Jay Varady is staying "in house," even as he returns home to Tucson.
Varady, who spent last season as an assistant head coach with the Coyotes, was (re-)introduced as head coach of the Tucson Roadrunners Thursday afternoon.
Previous to his stint with the Coyotes, Varady was head coach of the Roadrunners for two seasons, 2018-19 and 2019-20. His new contract with the Roadrunners is for three years.
Coyotes General Manager Bill Armstrong emphasized the importance of establishing stability in the development system with someone who has a proven - and familiar -- track record.
"You know what you're going to get from Jay, what he's delivered in the past," Armstrong said. "We're very confident this staff can help develop our players and help us achieve our big goal, which is winning a Stanley Cup. You're not going to do that without great development in the American (Hockey) League. So, we're very confident and very excited about the (Tucson) coaching staff that's assembled for next year."
Varady appreciates the GM's strong vote of confidence.
"That's really important to us," Varady said. "We take it to heart. We're really excited to tighten the bonds between our leadership, our NHL group and our American League team. The plan is 'simple, but hard.'"
Varady, 43, likened the process - and the finished product - of developing prospects to the formation of a diamond.
"A diamond is the finished product," Varady said. "All of the things you have to get to before you get to the diamond is what forms it. And the two things that really form that are time and pressure. Those are really important. Time, here in the American Hockey League, is important. We have young guys who are coming here and they need time. They need time to get bigger and they need time to get stronger. We have to really be ready for that time and manage that time.
"There are two kinds of pressure in the American Hockey League - external and internal," he continued. "External pressure is the schedule, the competition every night. Some of these guys are coming from junior, college or Europe; some are doing it against men who have done it as a profession. And that's hard. The internal pressure, which I think is most important, has a lot to do with the coaching staff and management, to have expectations for these players. And when there are expectations, we hold them to those expectations. For me, that's extremely important. And as you do that, those expectations grow in the locker room, and it's held between the players."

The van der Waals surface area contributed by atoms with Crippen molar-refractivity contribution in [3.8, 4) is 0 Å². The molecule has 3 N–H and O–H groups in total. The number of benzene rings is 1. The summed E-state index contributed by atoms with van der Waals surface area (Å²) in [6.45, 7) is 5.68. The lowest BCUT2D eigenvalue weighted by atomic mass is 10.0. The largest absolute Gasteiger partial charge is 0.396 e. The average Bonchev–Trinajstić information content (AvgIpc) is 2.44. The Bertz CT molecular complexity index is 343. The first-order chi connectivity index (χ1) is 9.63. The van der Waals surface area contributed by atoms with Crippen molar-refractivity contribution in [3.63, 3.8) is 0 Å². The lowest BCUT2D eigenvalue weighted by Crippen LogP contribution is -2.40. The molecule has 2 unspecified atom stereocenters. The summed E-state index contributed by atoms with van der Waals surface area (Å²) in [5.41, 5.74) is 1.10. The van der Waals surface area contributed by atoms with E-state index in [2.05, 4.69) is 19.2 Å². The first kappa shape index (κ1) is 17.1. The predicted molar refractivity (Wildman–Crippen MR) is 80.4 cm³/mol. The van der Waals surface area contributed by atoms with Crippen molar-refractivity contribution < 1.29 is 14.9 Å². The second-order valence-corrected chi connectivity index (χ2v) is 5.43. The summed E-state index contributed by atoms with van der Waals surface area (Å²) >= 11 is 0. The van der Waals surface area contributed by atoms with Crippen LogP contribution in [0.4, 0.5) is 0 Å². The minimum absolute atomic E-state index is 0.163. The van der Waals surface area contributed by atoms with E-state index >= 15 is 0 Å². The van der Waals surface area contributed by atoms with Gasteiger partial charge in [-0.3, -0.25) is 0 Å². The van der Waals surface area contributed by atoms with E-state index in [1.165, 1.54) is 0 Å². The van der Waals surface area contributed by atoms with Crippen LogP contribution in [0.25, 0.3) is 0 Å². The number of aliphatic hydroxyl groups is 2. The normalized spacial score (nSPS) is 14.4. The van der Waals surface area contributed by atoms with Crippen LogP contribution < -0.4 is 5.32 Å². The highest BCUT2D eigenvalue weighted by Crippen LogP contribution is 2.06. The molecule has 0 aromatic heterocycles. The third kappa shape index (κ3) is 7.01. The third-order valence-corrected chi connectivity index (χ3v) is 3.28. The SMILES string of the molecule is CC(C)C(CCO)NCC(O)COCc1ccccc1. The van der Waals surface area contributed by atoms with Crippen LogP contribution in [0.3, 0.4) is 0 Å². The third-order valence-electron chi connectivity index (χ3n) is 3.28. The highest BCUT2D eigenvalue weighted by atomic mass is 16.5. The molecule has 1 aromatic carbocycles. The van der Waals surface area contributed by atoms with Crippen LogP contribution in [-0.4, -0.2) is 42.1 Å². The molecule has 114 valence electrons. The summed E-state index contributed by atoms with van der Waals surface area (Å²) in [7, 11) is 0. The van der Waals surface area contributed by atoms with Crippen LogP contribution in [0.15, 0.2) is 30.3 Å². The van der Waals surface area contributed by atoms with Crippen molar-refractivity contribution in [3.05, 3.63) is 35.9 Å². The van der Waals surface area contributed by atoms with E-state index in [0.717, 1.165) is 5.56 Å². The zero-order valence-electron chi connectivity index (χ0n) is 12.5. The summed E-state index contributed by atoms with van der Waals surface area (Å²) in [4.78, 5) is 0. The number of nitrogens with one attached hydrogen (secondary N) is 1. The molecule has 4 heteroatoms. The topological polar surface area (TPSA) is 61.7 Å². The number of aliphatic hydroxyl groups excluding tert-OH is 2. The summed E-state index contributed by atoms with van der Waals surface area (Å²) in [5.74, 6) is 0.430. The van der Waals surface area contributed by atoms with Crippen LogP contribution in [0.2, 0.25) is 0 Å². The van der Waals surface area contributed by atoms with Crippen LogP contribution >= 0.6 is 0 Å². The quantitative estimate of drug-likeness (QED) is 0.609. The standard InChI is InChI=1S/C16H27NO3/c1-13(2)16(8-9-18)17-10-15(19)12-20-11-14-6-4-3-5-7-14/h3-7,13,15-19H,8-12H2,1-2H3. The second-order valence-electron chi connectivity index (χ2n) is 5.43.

Last season, Varady was able to witness, first-hand, the NHL successes of players he helped develop in Tucson -- Michael Bunting, Lane Pederson, Adin Hill, Hudson Fasching and Michael Chaput.
"Last year, it was really exciting for me because I was kind of their next level of support when they came (to the Coyotes)," Varady said. "There was a good, strong bond. We were trying to push them to the next level, and for me now, it's about the next group. Who's the next group (of AHL players) that we're going to push through our development system like that?"
Varady was originally hired as head coach of the Roadrunners in July of 2018 and compiled an impressive 70-45-6-5 record in two seasons. He guided the Roadrunners to a Pacific Division title in 2019-20 and was named head coach of the Pacific Division at that season's 2020 AHL All-Star Classic.
Varady won't be the only familiar name behind the Tucson bench. His entire coaching staff will return: assistant coaches Steve Potvin and John Slaney and video coach Brady Morgan. Potvin served as interim head coach last season while Varady was with the Coyotes. He and Morgan have been with the Roadrunners since 2016, the team's inaugural season in Tucson.
"They're great coaches," Varady said. "Each guy has a little different strength that they bring. These are guys who know the (AHL) level. (Potvin) is passionate about working with the guys. Slaney played in the AHL. He's fiirst all-time among AHL defensemen in points. So, these guys know the level and they know the hard part that players are going through.
"Then there's Brady Morgan, who basically does everything for our entire coaching staff and most of our players. If we didn't have Brady, I don't know which way we'd walk -- especially in the airports, because he's the one telling us where to go and when to do it."
The assistant coaches have an impact off the ice, too. Varady noted that Potvin often has extended conversations with players while waiting at the airport. Slaney will brainstorm drills over a cup of coffee in the office.
Varady will be ready to adapt his system to the one implemented by Coyotes head coach André Tourigny.
"It's no problem," Varady said. "It's exciting. It's growth. If you just sat back and did the same thing year after year after year, eventually it gets old. There are probably going to be some changes in the tactics and structure, and that's exciting. It'll be growth for our players and growth for our coaches. And it will be fun to dig in. I'm sure we're going to get the computer smoking pretty quick with some video. That's usually what coaches do this time of year, and it's exciting."
Lead Photo Credit: Chris Hook - Tucson Roadrunners // Second Photo Credit: Chris Hook - Tucson Roadrunners // Third Photo Credit: Michael Martin - NHLI via Getty Images // Fourth Photo Credit: Chris Hook - Tucson Roadrunners